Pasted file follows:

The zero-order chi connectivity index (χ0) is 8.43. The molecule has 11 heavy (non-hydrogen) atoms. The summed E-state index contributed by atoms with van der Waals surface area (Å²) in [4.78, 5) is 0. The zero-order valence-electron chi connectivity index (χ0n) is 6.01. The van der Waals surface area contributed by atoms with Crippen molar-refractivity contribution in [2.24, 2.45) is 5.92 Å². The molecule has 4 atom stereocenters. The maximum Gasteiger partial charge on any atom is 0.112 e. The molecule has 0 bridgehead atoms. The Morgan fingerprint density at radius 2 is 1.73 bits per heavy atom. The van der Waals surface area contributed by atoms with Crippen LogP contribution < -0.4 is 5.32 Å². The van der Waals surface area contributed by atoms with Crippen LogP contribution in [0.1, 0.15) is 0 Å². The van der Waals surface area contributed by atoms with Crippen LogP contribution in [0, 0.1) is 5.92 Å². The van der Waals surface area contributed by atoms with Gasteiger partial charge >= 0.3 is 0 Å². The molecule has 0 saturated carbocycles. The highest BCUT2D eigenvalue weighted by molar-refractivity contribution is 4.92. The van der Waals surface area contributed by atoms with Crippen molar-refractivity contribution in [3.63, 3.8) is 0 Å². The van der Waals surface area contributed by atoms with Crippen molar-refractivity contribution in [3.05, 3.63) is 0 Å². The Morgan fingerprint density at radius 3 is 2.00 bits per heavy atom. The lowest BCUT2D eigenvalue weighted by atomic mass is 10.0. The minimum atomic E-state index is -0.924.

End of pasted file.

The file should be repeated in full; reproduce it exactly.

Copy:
The zero-order chi connectivity index (χ0) is 8.43. The molecule has 11 heavy (non-hydrogen) atoms. The summed E-state index contributed by atoms with van der Waals surface area (Å²) in [4.78, 5) is 0. The zero-order valence-electron chi connectivity index (χ0n) is 6.01. The van der Waals surface area contributed by atoms with Crippen molar-refractivity contribution in [2.24, 2.45) is 5.92 Å². The molecule has 4 atom stereocenters. The maximum Gasteiger partial charge on any atom is 0.112 e. The molecule has 0 bridgehead atoms. The Morgan fingerprint density at radius 2 is 1.73 bits per heavy atom. The van der Waals surface area contributed by atoms with Crippen LogP contribution < -0.4 is 5.32 Å². The van der Waals surface area contributed by atoms with Crippen LogP contribution in [0.1, 0.15) is 0 Å². The van der Waals surface area contributed by atoms with Crippen LogP contribution in [0, 0.1) is 5.92 Å². The van der Waals surface area contributed by atoms with Gasteiger partial charge >= 0.3 is 0 Å². The molecule has 0 saturated carbocycles. The highest BCUT2D eigenvalue weighted by molar-refractivity contribution is 4.92. The van der Waals surface area contributed by atoms with Crippen molar-refractivity contribution in [3.63, 3.8) is 0 Å². The van der Waals surface area contributed by atoms with Crippen molar-refractivity contribution in [3.05, 3.63) is 0 Å². The Morgan fingerprint density at radius 3 is 2.00 bits per heavy atom. The lowest BCUT2D eigenvalue weighted by atomic mass is 10.0. The minimum atomic E-state index is -0.924.